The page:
Kernel Principal Component Analysis (KPCA) is a key machine learning algorithm for extracting nonlinear features from data. In the presence of a large volume of high dimensional data collected in a distributed fashion, it becomes very costly to communicate all of this data to a single data center and then perform kernel PCA. Can we perform kernel PCA on the entire dataset in a distributed and communication efficient fashion while maintaining provable and strong guarantees in solution quality? In this paper, we give an affirmative answer to the question by developing a communication efficient algorithm to perform kernel PCA in the distributed setting. Read More

Semantic word embeddings represent the meaning of a word via a vector, and are created by diverse methods. Many use nonlinear operations on co-occurrence statistics, and have hand-tuned hyperparameters and reweighting methods. This paper proposes a new generative model, a dynamic version of the log-linear topic model of~\citet{mnih2007three}. Read More

We study the distributed computing setting in which there are multiple servers, each holding a set of points, who wish to compute functions on the union of their point sets. A key task in this setting is Principal Component Analysis (PCA), in which the servers would like to compute a low dimensional subspace capturing as much of the variance of the union of their point sets as possible. Given a procedure for approximate PCA, one can use it to approximately solve $\ell_2$-error fitting problems such as $k$-means clustering and subspace clustering. Read More

The general perception is that kernel methods are not scalable, and neural nets are the methods of choice for nonlinear learning problems. Or have we simply not tried hard enough for kernel methods? Here we propose an approach that scales up kernel methods using a novel concept called "doubly stochastic functional gradients". Our approach relies on the fact that many kernel methods can be expressed as convex optimization problems, and we solve the problems by making two unbiased stochastic approximations to the functional gradient, one using random training points and another using random functions associated with the kernel, and then descending using this noisy functional gradient. Read More

Learning sparse combinations is a frequent theme in machine learning. In this paper, we study its associated optimization problem in the distributed setting where the elements to be combined are not centrally located but spread over a network. We address the key challenges of balancing communication costs and optimization errors. Read More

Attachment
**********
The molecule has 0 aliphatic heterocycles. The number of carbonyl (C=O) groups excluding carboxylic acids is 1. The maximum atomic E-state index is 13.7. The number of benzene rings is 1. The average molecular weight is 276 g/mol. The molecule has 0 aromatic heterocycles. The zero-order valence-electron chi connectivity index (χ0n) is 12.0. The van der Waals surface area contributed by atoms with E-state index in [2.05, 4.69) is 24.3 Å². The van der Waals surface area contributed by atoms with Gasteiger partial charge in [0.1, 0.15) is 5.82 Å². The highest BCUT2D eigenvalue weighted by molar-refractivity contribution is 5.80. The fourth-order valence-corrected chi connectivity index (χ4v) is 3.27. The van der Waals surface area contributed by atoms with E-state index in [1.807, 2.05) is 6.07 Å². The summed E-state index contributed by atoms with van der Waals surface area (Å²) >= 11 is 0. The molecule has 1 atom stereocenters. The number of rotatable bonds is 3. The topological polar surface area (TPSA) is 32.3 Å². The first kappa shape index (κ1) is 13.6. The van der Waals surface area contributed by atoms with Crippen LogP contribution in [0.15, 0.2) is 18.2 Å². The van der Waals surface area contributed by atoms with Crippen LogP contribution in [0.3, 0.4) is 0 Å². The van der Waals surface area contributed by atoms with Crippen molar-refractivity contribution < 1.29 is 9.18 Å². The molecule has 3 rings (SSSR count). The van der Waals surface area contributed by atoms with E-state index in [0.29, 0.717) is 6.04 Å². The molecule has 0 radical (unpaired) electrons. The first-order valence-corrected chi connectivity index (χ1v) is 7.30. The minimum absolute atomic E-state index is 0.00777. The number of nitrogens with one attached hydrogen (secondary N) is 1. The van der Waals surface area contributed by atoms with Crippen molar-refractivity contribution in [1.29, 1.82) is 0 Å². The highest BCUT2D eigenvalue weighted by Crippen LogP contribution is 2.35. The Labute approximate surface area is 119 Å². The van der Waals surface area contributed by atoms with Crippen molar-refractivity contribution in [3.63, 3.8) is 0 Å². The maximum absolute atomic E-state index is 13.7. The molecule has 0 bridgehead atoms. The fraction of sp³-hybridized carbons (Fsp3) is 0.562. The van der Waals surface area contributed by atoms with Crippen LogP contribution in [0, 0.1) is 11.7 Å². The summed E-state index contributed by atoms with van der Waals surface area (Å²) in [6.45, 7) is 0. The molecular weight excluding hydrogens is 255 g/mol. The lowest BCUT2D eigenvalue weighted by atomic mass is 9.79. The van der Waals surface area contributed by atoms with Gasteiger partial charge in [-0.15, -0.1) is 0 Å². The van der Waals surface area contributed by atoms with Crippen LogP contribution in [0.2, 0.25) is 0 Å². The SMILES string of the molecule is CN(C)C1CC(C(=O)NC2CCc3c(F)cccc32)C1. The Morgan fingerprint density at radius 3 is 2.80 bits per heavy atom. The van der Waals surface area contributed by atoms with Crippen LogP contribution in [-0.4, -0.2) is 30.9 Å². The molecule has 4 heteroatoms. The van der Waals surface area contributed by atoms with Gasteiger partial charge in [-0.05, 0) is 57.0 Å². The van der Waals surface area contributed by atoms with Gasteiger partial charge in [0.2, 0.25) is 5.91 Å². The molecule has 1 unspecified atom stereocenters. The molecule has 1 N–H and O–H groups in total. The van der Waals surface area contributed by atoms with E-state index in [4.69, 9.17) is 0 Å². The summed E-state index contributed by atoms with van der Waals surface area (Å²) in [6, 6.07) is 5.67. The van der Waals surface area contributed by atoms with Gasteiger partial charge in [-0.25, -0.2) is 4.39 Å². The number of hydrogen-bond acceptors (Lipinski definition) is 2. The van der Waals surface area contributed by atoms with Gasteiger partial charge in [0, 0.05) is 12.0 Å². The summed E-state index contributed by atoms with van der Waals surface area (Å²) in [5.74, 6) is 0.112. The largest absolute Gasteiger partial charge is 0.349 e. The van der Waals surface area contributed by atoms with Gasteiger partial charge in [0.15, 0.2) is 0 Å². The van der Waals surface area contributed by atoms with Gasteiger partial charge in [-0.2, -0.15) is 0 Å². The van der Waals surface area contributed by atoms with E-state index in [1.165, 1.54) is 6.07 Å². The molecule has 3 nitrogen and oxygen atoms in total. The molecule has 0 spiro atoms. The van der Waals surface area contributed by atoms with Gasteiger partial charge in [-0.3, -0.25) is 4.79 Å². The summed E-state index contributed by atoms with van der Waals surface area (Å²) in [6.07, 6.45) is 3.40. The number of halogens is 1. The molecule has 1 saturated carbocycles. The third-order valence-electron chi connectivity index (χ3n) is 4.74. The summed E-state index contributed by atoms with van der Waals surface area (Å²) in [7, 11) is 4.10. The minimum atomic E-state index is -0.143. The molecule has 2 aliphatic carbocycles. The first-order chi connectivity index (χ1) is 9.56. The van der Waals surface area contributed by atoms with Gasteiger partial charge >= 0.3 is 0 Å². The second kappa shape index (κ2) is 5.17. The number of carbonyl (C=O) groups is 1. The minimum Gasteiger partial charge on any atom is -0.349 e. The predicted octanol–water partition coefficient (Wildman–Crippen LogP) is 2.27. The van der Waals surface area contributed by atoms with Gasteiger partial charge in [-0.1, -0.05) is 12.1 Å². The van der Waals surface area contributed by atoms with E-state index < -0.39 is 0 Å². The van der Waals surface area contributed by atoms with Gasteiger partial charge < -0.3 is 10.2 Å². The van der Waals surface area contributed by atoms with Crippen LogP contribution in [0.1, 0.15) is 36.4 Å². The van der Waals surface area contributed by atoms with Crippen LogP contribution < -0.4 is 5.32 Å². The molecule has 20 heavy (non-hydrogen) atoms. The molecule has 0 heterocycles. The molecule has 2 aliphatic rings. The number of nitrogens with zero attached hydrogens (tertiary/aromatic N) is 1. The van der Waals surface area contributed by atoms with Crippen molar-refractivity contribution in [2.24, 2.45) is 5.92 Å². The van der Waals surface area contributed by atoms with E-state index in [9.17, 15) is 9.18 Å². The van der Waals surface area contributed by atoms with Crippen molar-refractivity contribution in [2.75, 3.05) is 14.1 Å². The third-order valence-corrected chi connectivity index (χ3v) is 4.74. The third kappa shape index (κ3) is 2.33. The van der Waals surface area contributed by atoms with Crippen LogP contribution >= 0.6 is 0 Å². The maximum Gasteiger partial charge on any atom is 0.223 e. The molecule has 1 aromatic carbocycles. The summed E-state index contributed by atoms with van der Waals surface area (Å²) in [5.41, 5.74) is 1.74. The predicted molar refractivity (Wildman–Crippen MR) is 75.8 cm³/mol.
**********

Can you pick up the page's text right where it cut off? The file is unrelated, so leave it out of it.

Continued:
One of the most widely used techniques for data clustering is agglomerative clustering. Such algorithms have been long used across many different fields ranging from computational biology to social sciences to computer vision in part because their output is easy to interpret. Unfortunately, it is well known, however, that many of the classic agglomerative clustering algorithms are not robust to noise. Read More

The typical algorithmic problem in viral marketing aims to identify a set of influential users in a social network, who, when convinced to adopt a product, shall influence other users in the network and trigger a large cascade of adoptions. However, the host (the owner of an online social platform) often faces more constraints than a single product, endless user attentions, unlimited budget and unbounded time; in reality, multiple products need to be advertised, each user can tolerate only a small number of recommendations, influencing user has a cost and advertisers have only limited budgets, and the adoptions need to be maximized within a short time window. Given theses myriads of user, monetary, and timing constraints, it is extremely challenging for the host to design principled and efficient viral market algorithms with provable guarantees. Read More

This paper provides new algorithms for distributed clustering for two popular center-based objectives, k-median and k-means. These algorithms have provable guarantees and improve communication complexity over existing approaches. Following a classic approach in clustering by \cite{har2004coresets}, we reduce the problem of finding a clustering with low cost to the problem of finding a coreset of small size. Read More

Motivated by the fact that distances between data points in many real-world clustering instances are often based on heuristic measures, Bilu and Linial~\cite{BL} proposed analyzing objective based clustering problems under the assumption that the optimum clustering to the objective is preserved under small multiplicative perturbations to distances between points. The hope is that by exploiting the structure in such instances, one can overcome worst case hardness results. In this paper, we provide several results within this framework. Read More